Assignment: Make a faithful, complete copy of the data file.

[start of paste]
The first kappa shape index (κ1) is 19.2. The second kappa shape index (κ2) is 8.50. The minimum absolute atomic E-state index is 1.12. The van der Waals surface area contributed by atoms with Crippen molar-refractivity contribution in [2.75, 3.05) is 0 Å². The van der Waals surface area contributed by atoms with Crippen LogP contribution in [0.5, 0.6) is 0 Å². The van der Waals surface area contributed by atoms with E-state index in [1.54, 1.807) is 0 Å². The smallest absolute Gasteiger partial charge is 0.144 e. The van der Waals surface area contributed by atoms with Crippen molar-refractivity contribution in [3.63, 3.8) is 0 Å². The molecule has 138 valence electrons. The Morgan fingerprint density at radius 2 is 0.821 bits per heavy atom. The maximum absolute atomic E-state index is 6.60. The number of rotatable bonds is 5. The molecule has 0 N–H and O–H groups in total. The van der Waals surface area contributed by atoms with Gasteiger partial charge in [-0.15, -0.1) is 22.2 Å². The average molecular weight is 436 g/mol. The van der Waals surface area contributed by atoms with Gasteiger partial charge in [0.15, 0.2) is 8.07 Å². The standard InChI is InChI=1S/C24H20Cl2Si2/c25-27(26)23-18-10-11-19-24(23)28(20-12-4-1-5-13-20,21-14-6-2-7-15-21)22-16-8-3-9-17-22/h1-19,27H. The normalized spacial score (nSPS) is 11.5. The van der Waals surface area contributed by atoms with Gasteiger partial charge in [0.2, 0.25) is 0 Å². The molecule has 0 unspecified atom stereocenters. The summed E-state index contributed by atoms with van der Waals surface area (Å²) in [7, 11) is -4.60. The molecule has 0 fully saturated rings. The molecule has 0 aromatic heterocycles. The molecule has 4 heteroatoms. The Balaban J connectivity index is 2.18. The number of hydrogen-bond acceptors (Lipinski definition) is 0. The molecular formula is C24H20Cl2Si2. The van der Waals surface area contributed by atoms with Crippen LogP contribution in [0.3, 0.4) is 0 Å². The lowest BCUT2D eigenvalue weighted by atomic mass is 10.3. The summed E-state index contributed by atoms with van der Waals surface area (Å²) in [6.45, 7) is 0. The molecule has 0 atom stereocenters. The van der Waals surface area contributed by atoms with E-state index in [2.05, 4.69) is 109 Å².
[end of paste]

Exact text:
The first kappa shape index (κ1) is 19.2. The second kappa shape index (κ2) is 8.50. The minimum absolute atomic E-state index is 1.12. The van der Waals surface area contributed by atoms with Crippen molar-refractivity contribution in [2.75, 3.05) is 0 Å². The van der Waals surface area contributed by atoms with Crippen LogP contribution in [0.5, 0.6) is 0 Å². The van der Waals surface area contributed by atoms with E-state index in [1.54, 1.807) is 0 Å². The smallest absolute Gasteiger partial charge is 0.144 e. The van der Waals surface area contributed by atoms with Crippen molar-refractivity contribution in [3.63, 3.8) is 0 Å². The molecule has 138 valence electrons. The Morgan fingerprint density at radius 2 is 0.821 bits per heavy atom. The maximum absolute atomic E-state index is 6.60. The number of rotatable bonds is 5. The molecule has 0 N–H and O–H groups in total. The van der Waals surface area contributed by atoms with Gasteiger partial charge in [-0.15, -0.1) is 22.2 Å². The average molecular weight is 436 g/mol. The van der Waals surface area contributed by atoms with Gasteiger partial charge in [0.15, 0.2) is 8.07 Å². The standard InChI is InChI=1S/C24H20Cl2Si2/c25-27(26)23-18-10-11-19-24(23)28(20-12-4-1-5-13-20,21-14-6-2-7-15-21)22-16-8-3-9-17-22/h1-19,27H. The normalized spacial score (nSPS) is 11.5. The van der Waals surface area contributed by atoms with Gasteiger partial charge in [0.2, 0.25) is 0 Å². The molecule has 0 unspecified atom stereocenters. The summed E-state index contributed by atoms with van der Waals surface area (Å²) in [7, 11) is -4.60. The molecule has 0 fully saturated rings. The molecule has 0 aromatic heterocycles. The molecule has 4 heteroatoms. The Balaban J connectivity index is 2.18. The number of hydrogen-bond acceptors (Lipinski definition) is 0. The molecular formula is C24H20Cl2Si2. The van der Waals surface area contributed by atoms with Crippen LogP contribution in [0.3, 0.4) is 0 Å². The lowest BCUT2D eigenvalue weighted by atomic mass is 10.3. The summed E-state index contributed by atoms with van der Waals surface area (Å²) in [6.45, 7) is 0. The molecule has 0 atom stereocenters. The van der Waals surface area contributed by atoms with E-state index in [2.05, 4.69) is 109 Å².